P-value in statistics: Understanding the p-value and what it tells us – Statistics Help

One of the most important concepts in statistics is the meaning of the P-value. Whenever we use Excel or other computer packages to analyse data, one of the key outputs is the p-value or sig. In formal terms, The p-value is the probability that, IF the null hypothesis were true, sampling variation would produce an estimate that is further away from the hypothesised value than our data estimate. In less formal terms, The p-value tells us how likely it is to get a result like this if the Null Hypothesis is true. We will now go through this step-by-step with an example. Helen sells Choconutties. Recently she has received complaints that the choconutties have fewer peanuts in them.

Than they are supposed to. The packet says that each 200g
packet of choconutties contains 70g of peanuts or more. Helen can't open up all the packets to
check as then she wouldn't be able to sell any. So she decides to use a statistical test on a sample of the packets. The null hypothesis, often called H "nought" is the thing
we're trying to provide evidence against. For Helen, the null hypothesis is that the
choconutties are as they should be. The mean or
average weight of peanuts in the packet is 70 grams. The alternative hypothesis called H1 or HA is what we're trying to prove. The customers had complained that the weight of peanuts is less than what it should be.

So the alternative hypothesis is that
the average rate of peanuts is less than 70 grams. Helen decides to use a significance
level of 0.05 if the P-value is lower than this, she will reject the null hypothesis Having decided on her hypotheses and on the significance level Helen takes
a random sample of 20 packets of Choco-nutties from her current
stock of 400 packets. she melts down the Choco-nutties and weighs the peanuts from each packet. If all of the values were lower than 70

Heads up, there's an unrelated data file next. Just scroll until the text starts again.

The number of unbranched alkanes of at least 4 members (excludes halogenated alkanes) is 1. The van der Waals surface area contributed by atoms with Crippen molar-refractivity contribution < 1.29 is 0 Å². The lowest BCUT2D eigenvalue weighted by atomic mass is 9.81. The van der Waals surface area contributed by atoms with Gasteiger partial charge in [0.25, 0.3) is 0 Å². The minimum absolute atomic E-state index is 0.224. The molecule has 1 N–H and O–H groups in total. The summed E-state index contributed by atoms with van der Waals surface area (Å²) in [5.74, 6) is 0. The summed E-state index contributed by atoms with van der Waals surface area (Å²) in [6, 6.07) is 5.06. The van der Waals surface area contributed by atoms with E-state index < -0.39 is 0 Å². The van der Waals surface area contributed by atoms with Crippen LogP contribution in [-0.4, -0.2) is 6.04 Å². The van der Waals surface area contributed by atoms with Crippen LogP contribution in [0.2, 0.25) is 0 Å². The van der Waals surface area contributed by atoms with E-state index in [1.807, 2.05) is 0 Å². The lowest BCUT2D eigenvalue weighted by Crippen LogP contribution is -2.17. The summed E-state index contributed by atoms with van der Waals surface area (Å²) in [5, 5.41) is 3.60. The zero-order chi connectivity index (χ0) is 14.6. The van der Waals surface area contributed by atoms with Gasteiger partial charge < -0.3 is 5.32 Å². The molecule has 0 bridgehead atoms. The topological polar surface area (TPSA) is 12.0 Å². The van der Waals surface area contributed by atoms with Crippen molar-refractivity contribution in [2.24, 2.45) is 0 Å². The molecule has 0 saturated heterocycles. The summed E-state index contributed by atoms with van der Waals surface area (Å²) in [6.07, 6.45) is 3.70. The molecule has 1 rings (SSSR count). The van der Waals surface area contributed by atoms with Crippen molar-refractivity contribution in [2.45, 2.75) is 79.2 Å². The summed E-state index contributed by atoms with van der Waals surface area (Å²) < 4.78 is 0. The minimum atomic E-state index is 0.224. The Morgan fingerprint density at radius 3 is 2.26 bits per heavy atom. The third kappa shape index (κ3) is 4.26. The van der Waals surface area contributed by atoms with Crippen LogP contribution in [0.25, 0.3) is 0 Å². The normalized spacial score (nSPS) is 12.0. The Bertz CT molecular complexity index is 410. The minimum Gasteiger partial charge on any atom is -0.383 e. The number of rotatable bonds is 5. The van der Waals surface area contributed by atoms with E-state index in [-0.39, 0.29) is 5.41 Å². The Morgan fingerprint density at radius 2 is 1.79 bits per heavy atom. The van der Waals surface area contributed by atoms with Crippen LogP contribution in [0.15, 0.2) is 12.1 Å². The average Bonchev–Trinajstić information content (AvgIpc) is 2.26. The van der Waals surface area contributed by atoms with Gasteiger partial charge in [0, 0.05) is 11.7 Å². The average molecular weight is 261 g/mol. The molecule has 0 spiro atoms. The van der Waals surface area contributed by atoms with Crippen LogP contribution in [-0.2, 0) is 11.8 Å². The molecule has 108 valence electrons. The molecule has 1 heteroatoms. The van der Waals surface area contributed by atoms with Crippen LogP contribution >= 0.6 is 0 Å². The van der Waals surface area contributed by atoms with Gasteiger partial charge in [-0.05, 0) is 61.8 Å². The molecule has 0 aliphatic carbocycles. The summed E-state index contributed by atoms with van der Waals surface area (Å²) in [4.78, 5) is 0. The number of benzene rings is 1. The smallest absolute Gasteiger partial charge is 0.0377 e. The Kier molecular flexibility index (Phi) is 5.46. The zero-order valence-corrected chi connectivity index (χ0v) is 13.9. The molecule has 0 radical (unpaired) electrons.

grams with a mean of 30 grams for instance,
it will be quite obvious that the bars did not have the required number of
peanuts.

It is very unlikely that you'll get 20
packets with a mean of 30 grams if the overall mean of all the packets in the
population is 70 grams Conversely, if all the values of the 20
packets were much higher than 70 grams, it would be obvious that there were
enough peanuts and that there was nothing to complain about. However, in this case the 20 packets
contain the following weights of peanuts and the mean is 68.7 grams.

This caused Helen to ask herself: "Does this provide enough evidence that the bars are short of peanuts or could this result just be from luck?" She
asks her brother to use Excel to find the p-value for this data, comparing with the mean of 70 grams. The P value is 0.18 Judging from the data that we have,
there is an 18 percent chance of getting a mean as low as this or lower if there is nothing wrong with
the bars.

That is, if the null hypothesis is true and the mean weight of nuts is 70 grams or more. This P value of 0.18 does
not provide enough evidence to reject the null hypothesis. In this case helen does not have
evidence to say that the bars are short of peanuts. This is a relief! The smaller the
p-value is, the less likely it is that the result we got was simply a result
of luck. If the P value had turned out to be very
small we then would say that the result was
significantly different from 70 grams. In general we start by saying that the
null hypothesis is true. We take a sample and get a statistic.

We
work out how likely it is to get a statistic like this, if the null hypothesis is true. This is
the p-value. If the P value is really really small, then
our original idea must have been wrong, so we reject the null hypothesis. P is
low, Null must go. A small P value indicates a significant
result. the smaller the p-value is the more
evidence we have that the null hypothesis is probably wrong. If the P-value is large, then our original
idea is probably correct. we do not reject the null hypothesis.
This is called a nonsignificant result. The P-value tells us whether we have
evidence from the sample that there is an effect in the population. a P-value less than 0.05 means that
we have evidence of an effect. A P-value of more than 0.05 means that there is no evidence of an
effect. Sometimes a significance level different from 0.05 is used, but 0.05 is the most common one.

This video uses plain language to get
difficult ideas across. Some terminology might be viewed as
incorrect by a rigorous statistician..

As found on YouTube

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